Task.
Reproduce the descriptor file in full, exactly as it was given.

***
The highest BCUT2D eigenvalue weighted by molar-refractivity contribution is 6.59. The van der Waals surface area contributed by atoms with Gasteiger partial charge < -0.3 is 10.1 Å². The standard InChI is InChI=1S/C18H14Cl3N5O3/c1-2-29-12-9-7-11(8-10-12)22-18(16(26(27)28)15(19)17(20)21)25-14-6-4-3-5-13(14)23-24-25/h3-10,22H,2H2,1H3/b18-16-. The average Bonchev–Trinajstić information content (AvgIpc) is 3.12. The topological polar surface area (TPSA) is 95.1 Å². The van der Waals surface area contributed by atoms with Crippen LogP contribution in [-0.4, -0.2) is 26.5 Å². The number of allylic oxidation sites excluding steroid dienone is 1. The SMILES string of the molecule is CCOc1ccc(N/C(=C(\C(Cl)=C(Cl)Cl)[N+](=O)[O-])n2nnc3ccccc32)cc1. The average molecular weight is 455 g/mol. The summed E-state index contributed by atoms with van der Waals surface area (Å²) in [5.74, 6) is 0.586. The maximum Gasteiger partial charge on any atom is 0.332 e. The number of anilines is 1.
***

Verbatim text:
The highest BCUT2D eigenvalue weighted by molar-refractivity contribution is 6.59. The van der Waals surface area contributed by atoms with Gasteiger partial charge < -0.3 is 10.1 Å². The standard InChI is InChI=1S/C18H14Cl3N5O3/c1-2-29-12-9-7-11(8-10-12)22-18(16(26(27)28)15(19)17(20)21)25-14-6-4-3-5-13(14)23-24-25/h3-10,22H,2H2,1H3/b18-16-. The average Bonchev–Trinajstić information content (AvgIpc) is 3.12. The topological polar surface area (TPSA) is 95.1 Å². The van der Waals surface area contributed by atoms with Crippen LogP contribution in [-0.4, -0.2) is 26.5 Å². The number of allylic oxidation sites excluding steroid dienone is 1. The SMILES string of the molecule is CCOc1ccc(N/C(=C(\C(Cl)=C(Cl)Cl)[N+](=O)[O-])n2nnc3ccccc32)cc1. The average molecular weight is 455 g/mol. The summed E-state index contributed by atoms with van der Waals surface area (Å²) in [5.74, 6) is 0.586. The maximum Gasteiger partial charge on any atom is 0.332 e. The number of anilines is 1.